The other point Troeth presented surrounded the topic of content hierarchy and this led to one of the gem-like takeaways of Brighton SEO. The point essentially boils down to this: if you want to identify what is most important on your website then design a mobile version of your site. The restrictions of a small mobile screen will mean that you have to stack content on top of other pieces of content. This very process forces you to make sure that the most important content is at the top and in-turn makes you identify what is your most important message. Spend some time giving your content and logical hierarchy. Building a mobile site is no bad thing on its own merit either.
How to be a Better SEO by Richard Baxter
Richard Baxter is something of a hero to me, his tireless work around educating the masses in the areas of technical SEO and keyword research techniques using Excel wizardry has provided me with hours of fascination and improved me as an SEO expert again and again. So it was rather fitting that Baxter, an educator in his own right should deliver a speech on how to be a better SEO.
The resulting talk comes down to a set of bullet points on how to lead your life in SEO. Some of my favourites are as follows:
Get a mentor / someone you respect and copy them – Sound advice, everyone should have a mentor and this applies to all fields of work. Be it your boss or someone who has taught you, having someone to look up to drives you on.
Present your methods in the most simple / elegant way – This is something I firmly believe in. By presenting yourself and your work in increasingly more complex ways you are merely detracting from the main point of the work. Simplify and show confidence in that simplicity. For me, the best SEO solutions have simplicity and quality at their core.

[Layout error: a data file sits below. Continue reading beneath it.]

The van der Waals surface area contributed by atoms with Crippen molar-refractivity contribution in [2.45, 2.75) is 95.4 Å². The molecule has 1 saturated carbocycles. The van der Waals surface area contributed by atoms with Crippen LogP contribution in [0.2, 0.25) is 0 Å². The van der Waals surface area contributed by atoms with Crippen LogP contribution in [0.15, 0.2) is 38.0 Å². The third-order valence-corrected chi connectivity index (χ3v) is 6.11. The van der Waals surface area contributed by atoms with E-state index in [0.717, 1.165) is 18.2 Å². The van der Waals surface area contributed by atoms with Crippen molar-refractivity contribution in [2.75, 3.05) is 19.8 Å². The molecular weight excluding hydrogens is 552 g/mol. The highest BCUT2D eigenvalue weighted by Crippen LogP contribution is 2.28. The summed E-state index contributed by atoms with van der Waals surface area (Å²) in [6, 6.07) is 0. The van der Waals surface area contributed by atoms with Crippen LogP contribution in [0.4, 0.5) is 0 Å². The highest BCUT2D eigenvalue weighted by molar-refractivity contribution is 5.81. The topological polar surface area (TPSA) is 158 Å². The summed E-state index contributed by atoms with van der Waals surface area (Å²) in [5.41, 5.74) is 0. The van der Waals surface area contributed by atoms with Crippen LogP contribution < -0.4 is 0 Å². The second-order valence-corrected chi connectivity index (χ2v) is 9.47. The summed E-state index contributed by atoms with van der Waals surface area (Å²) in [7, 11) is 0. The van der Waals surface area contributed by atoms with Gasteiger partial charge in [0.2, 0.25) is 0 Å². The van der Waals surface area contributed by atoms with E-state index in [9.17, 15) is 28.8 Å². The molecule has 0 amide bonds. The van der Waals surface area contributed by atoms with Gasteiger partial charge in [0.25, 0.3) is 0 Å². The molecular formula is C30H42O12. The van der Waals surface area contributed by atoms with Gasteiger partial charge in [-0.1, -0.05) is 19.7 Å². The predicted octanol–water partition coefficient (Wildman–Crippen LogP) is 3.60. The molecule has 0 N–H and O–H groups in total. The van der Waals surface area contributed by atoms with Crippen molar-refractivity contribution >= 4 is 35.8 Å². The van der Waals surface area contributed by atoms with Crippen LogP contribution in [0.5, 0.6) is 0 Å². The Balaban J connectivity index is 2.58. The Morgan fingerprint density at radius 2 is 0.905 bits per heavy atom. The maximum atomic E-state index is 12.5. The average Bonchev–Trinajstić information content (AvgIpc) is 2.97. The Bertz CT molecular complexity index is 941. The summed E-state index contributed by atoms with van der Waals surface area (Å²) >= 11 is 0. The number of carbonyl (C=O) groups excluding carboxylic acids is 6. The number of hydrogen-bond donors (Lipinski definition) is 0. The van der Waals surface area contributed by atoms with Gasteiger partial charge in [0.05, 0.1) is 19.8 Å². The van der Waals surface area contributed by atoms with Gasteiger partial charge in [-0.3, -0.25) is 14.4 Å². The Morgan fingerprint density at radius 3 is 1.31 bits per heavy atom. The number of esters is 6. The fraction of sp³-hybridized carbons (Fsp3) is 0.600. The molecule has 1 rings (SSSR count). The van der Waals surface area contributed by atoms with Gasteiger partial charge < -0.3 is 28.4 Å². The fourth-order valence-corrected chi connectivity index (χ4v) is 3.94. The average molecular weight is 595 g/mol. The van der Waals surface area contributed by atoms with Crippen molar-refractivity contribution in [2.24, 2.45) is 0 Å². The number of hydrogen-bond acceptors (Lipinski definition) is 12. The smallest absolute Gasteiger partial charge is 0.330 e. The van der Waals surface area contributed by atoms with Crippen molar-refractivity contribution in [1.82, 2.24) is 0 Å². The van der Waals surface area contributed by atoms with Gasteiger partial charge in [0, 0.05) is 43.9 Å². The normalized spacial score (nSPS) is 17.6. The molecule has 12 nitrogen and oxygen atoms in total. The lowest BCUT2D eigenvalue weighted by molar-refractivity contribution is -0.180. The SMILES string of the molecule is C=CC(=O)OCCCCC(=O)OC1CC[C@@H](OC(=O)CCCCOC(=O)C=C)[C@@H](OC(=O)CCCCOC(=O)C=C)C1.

Always develop new processes – This is another important piece of advice, not just for SEO but for all areas of work. To develop a process is to measure the usefulness of that process and then seek to improve it. This very task allows you to constantly ensure that you are offering the best possible solution for your client.
Just some of the points Baxter raised in a refreshing look into what this accomplished SEO thinks about what makes a successful SEO. We (as SEOs) could certainly do a lot worse than listen to what Richard Baxter has to say about the industry.
Other Take-Home Thoughts From Brighton SEO
A/B testing important – so important that you should be doing it alongside SEO. SEO is the art of making the best use of search engine visitors by targeting your website to certain groups of them. With this in mind it makes complete sense to run A/B tests on your website in something of a conversion-rate optimisation project at the same time. Combining these two things will make your website better at targeting visitors as well as converting them into customers and brand advocates. Sound advice indeed.
Rebecca Weeks delivered a presentation explaining a project she had worked on using only the power of links. It was within this presentation that Weeks dropped one of the most profound highlights of the day. “Without good content you are only ever going to close the gap”. Essentially, what Weeks is saying here is that without producing genuinely useful content you can try all of the link building, technical SEO and other tricks you like but the furthest you will get is to catch up with your content producing rivals. A stark reality and good reminder that you must overtake your competition by creating good content.
All in all, Brighton SEO was a huge success. The audience, myself included, lapped up all of the content and the diversity of said content was refreshing. My notebook is chock full of other useful tips and intriguing thoughts prompted by the presentations and I will be sure to pad some of them out in more future blog posts. Would love to hear your thoughts on any of the points I have picked out as highlights from the running order of the day.